Foreign property - the latest on T1135 reporting
TAX ALERT |
A recent Tax Court of Canada decision relied on a taxpayer’s history of due diligence to vacate T1135 Foreign Property Verification Statement (‘T1135’) late filing penalties.
T1135s are intended to enhance taxpayer compliance with foreign-source income reporting. They also allow CRA to collect information to combat international tax evasion and aggressive tax avoidance.
Canadian resident corporations, individuals, and certain partnerships and trusts that own Specified Foreign Property (‘SFP’) with an aggregate cost base exceeding CAN$100,000 must file a T1135. T1135 filings are due on the same date as the reporting taxpayer’s income tax returns.
Generally, SFP includes foreign property ranging from real estate, to cash and intangible property such as foreign insurance policies, interests in offshore mutual funds, shares in non-resident corporations, or debt owed by a non-resident. Property owned primarily for personal use or used to carry on an active business is excluded from T1135 reporting.
The penalty for a late T1135 filing is equal to the greater of $100 and $25 per day up to a maximum of $2,500. Additional penalties of $500 or $1,000 per month are possible where the taxpayer knowingly, or through gross negligence, fails to comply.
A taxpayer can seek to mitigate late filing penalties through CRA’s Voluntary Disclosure Program (‘VDP’) for the 10 prior taxation years. CRA’s VDP gives taxpayers a second chance to correct unintentional errors or omissions in income tax filings. While taxpayers are still required to pay any taxes and interest owing, relief from prosecution and penalties may be possible. CRA notes that VDP applications filed by taxpayers who have intentionally avoided their tax obligations will not be granted the same relief as those who want to correct an unintentional error.
Moore vs. The Queen appeal to the Tax Court of Canada
Moore acquired shares of a foreign parent corporation over a number of years, under an employer-sponsored share purchase plan. He properly reported all dividends received from such shares. Shortly after his 2016 return filing due date, Moore realized that a T1135 filing had been required for the shares starting in his 2015 tax year, when their aggregate cost base first exceeded $100,000.
Moore did not formally apply under CRA’s VDP. Instead, he wrote to CRA informing it of this omission and duly filed T1135s for both his 2015 and 2016 tax years. As a result, Moore was assessed a $2,500 penalty for failing to file his 2015 T1135 on a timely basis. He subsequently continued to timely file T1135s annually as required.
The court allowed his appeal of the $2,500 penalty invoking the sparingly-used, judge-made due diligence defence. In doing so, the judge referred to a prior Tax Court decision which established that taxpayers could not be expected to know that T1135 late filing penalties would only be waived under the CRA’s VDP, as neither fraud nor non-disclosure of income were involved.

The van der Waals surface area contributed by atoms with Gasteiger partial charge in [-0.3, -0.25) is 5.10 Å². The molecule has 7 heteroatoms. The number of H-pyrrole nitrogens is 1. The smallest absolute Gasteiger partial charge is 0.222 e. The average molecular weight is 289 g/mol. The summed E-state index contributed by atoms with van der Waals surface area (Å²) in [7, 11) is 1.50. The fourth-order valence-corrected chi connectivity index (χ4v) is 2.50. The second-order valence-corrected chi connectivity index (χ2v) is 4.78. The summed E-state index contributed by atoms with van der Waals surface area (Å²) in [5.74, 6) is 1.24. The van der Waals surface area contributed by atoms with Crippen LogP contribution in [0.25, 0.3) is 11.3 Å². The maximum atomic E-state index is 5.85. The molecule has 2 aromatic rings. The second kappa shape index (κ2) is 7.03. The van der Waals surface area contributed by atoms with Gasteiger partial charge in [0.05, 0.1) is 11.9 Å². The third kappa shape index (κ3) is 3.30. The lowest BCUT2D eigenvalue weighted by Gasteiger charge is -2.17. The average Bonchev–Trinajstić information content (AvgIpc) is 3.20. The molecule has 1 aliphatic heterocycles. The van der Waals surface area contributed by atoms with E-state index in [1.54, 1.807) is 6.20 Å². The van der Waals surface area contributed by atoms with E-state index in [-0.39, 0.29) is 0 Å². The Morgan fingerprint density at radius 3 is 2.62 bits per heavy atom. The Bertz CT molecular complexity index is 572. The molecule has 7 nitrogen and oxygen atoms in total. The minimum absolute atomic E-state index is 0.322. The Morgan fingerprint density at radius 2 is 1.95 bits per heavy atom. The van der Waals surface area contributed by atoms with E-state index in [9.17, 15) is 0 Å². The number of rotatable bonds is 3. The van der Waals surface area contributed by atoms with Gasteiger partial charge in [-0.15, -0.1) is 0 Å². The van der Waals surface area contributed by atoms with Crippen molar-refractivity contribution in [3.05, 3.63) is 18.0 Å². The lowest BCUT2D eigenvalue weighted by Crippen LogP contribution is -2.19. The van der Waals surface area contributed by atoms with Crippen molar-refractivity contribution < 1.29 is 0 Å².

Applying the principles of that case to Moore, Boyle J highlighted that Moore was not cavalier about his tax obligations and that reasonable taxpayers could not be expected to find the correct information on the reporting requirements relating to SFP in the Income Tax Guide published by the CRA. The guide’s table of contents makes no reference to SFP and only contains a heading for foreign income under which some information is found about SFP. The court commented on the oddity of this taxonomy, given that the statutory filing requirement for ownership of SFP does not depend on any income being generated from this kind of property.
Boyle J supported the appropriateness of the due diligence defence in Moore by noting that the taxpayer’s disclosure on a voluntary basis of his failure to file a 2015 T1135 was precisely the type of compliance effort that CRA should be encouraging Canadians to make. The judge further suggested that the penalties and appeal would likely not have arisen had Moore simply begun filing prospective T1135s, implying that but for the taxpayer’s disclosure, the reporting omission might have gone undetected by CRA. Finally, Boyle J observed that it would not make sense for Moore to lose the appeal and subsequently apply under CRA’s Fairness Review program for penalty relief, given the comments made in this case regarding the lack of clear information in the Income Tax Guide and the taxpayer’s diligence.
Due diligence can save you
Taxpayers’ due diligence in complying with ITA obligations can be a mitigating factor when seeking relief from late filing penalties. Due diligence is a common law defence that judges are cautious applying. The Moore case suggests that unclear administrative guidance, coupled with a taxpayer’s conscientious and otherwise compliant behaviours, are circumstances that could allow for a successful use of this defence.